Blackalicious brought West Coast beats and high energy to the Swarthmore campus on Saturday night, as the hip-hop group performed in front of an enthusiastic crowd on the LPAC Main Stage. Joining the group were two opening acts, Zion-I and J-Live. The performance was the college’s fall Large Scale Event, and it certainly lived up to its billing.
Festivities for the LSE took place all day on campus. Before the show, from 3:30-7:30, the LSE Committee hosted a pre-party BBQ in Wharton Courtyard. After the show, an after-party was held at Phi Psi fraternity.
The show began at 9 p.m., yet people began lining up for the event an hour before the doors opened at 8:30. While some chose to sit down and watch the show, many students stood in front of the LPAC stage to watch or dance. Many students who were not even hip-hop fans showed up.
To start the show, LSE Committee chair Martyna Pospieszalska ’06 took the stage and introduced the first opening act, Zion-I Group. The San Francisco-based group came out the gate and surprised the entire audience with their fun, fast-paced performance. After the show, many thought that Zion-I’s performance was almost as good as Blackalicious’ and a few even thought they were better than the main group. One highlight of the duo’s act was MC Zion’s light-speed freestyle rapping, which wowed the audience.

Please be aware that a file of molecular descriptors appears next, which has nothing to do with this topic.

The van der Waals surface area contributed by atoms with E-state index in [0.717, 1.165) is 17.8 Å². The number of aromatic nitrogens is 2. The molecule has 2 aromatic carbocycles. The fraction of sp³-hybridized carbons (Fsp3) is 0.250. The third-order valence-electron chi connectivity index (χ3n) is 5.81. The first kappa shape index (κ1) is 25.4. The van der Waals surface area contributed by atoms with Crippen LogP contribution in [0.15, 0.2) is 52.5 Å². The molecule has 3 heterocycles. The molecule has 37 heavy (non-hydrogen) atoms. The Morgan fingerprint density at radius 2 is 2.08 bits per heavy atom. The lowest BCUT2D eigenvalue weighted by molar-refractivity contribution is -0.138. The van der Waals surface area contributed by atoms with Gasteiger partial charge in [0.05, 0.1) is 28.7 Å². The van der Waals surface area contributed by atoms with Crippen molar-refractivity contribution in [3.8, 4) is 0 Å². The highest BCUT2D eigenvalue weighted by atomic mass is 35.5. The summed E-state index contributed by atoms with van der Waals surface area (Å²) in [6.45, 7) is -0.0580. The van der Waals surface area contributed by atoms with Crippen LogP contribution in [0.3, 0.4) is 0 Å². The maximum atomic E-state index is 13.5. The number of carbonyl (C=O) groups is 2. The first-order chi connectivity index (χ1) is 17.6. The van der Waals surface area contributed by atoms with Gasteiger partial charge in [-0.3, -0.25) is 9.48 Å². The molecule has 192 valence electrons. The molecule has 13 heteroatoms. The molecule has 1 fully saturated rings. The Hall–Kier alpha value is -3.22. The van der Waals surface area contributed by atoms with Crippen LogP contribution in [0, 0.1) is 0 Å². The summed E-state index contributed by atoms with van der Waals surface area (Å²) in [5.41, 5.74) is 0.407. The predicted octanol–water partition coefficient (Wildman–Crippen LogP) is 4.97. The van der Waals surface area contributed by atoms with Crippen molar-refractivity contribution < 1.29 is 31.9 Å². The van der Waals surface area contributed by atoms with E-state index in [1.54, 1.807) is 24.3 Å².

After Zion-I finished their set, J-Live performed as the night’s second opening act. While the Manhattan-based rapper did not wow the audience in the same fashion as Zion-I, he still delivered an impressive set. One outstanding moment from J-Live’s performance was when he took over the turntables for a song halfway through his set.
At around 10:45, Pospieszalska came on stage to introduce Blackalicious. The highly anticipated main act did not disappoint. The San Francisco-based hip-hop duo, consisting of rappers Gift of Gab and Chief Xcel, performed mostly songs off their just-released album The Craft, including “Powers” and “Your Move.” The duo’s performance also emphasized audience participation. At one point, Gift of Gab led the crowd in a rendition of the A-B-C’s, and at another time, he led a negative chant about President Bush that cannot be reprinted here. In addition, the crowd chanted many of the songs’ choruses.
After Blackalicious finished their main set, they came back to perform two more songs for an encore, including “Chemical Calisthenics.” Blackalicious and its opening acts delivered exciting, upbeat performances that pleased the Swarthmore crowd, and this fall’s LSE was a highly successful event. The spring LSE certainly has a tough act to follow.
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